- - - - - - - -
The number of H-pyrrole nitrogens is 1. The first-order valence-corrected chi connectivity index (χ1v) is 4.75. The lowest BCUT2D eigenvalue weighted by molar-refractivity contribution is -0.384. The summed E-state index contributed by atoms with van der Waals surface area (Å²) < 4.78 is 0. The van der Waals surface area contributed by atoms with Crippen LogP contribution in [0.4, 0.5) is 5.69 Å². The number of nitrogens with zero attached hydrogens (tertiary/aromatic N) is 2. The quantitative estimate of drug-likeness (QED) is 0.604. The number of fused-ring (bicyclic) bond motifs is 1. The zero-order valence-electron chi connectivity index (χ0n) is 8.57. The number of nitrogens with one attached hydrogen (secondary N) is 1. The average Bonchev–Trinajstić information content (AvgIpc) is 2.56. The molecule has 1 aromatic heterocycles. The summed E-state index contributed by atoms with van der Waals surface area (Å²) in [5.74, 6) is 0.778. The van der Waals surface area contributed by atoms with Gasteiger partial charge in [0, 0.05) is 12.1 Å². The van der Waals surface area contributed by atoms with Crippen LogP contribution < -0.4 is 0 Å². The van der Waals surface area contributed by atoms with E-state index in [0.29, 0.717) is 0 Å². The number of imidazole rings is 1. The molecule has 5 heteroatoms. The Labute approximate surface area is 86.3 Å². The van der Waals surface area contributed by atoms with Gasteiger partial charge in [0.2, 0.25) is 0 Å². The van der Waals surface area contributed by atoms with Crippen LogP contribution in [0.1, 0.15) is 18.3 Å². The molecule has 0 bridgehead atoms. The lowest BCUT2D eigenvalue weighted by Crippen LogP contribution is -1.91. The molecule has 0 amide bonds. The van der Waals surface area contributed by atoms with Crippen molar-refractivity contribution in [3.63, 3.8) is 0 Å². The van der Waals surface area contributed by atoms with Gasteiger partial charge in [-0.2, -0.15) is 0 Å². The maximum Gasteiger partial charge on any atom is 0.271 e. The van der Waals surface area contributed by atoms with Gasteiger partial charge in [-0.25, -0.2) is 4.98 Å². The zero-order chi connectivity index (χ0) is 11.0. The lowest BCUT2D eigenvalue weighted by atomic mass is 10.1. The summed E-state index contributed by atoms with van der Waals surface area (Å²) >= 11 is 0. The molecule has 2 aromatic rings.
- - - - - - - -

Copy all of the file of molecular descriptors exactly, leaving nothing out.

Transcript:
The number of H-pyrrole nitrogens is 1. The first-order valence-corrected chi connectivity index (χ1v) is 4.75. The lowest BCUT2D eigenvalue weighted by molar-refractivity contribution is -0.384. The summed E-state index contributed by atoms with van der Waals surface area (Å²) < 4.78 is 0. The van der Waals surface area contributed by atoms with Crippen LogP contribution in [0.4, 0.5) is 5.69 Å². The number of nitrogens with zero attached hydrogens (tertiary/aromatic N) is 2. The quantitative estimate of drug-likeness (QED) is 0.604. The number of fused-ring (bicyclic) bond motifs is 1. The zero-order valence-electron chi connectivity index (χ0n) is 8.57. The number of nitrogens with one attached hydrogen (secondary N) is 1. The average Bonchev–Trinajstić information content (AvgIpc) is 2.56. The molecule has 1 aromatic heterocycles. The summed E-state index contributed by atoms with van der Waals surface area (Å²) in [5.74, 6) is 0.778. The van der Waals surface area contributed by atoms with Gasteiger partial charge in [0, 0.05) is 12.1 Å². The van der Waals surface area contributed by atoms with Crippen LogP contribution < -0.4 is 0 Å². The van der Waals surface area contributed by atoms with E-state index in [0.29, 0.717) is 0 Å². The number of imidazole rings is 1. The molecule has 5 heteroatoms. The Labute approximate surface area is 86.3 Å². The van der Waals surface area contributed by atoms with Gasteiger partial charge in [0.2, 0.25) is 0 Å². The van der Waals surface area contributed by atoms with Crippen LogP contribution in [0.1, 0.15) is 18.3 Å². The molecule has 0 bridgehead atoms. The lowest BCUT2D eigenvalue weighted by Crippen LogP contribution is -1.91. The molecule has 0 amide bonds. The van der Waals surface area contributed by atoms with Crippen molar-refractivity contribution in [3.63, 3.8) is 0 Å². The van der Waals surface area contributed by atoms with Gasteiger partial charge in [-0.2, -0.15) is 0 Å². The maximum Gasteiger partial charge on any atom is 0.271 e. The van der Waals surface area contributed by atoms with Gasteiger partial charge in [-0.25, -0.2) is 4.98 Å². The zero-order chi connectivity index (χ0) is 11.0. The lowest BCUT2D eigenvalue weighted by atomic mass is 10.1. The summed E-state index contributed by atoms with van der Waals surface area (Å²) >= 11 is 0. The molecule has 2 aromatic rings.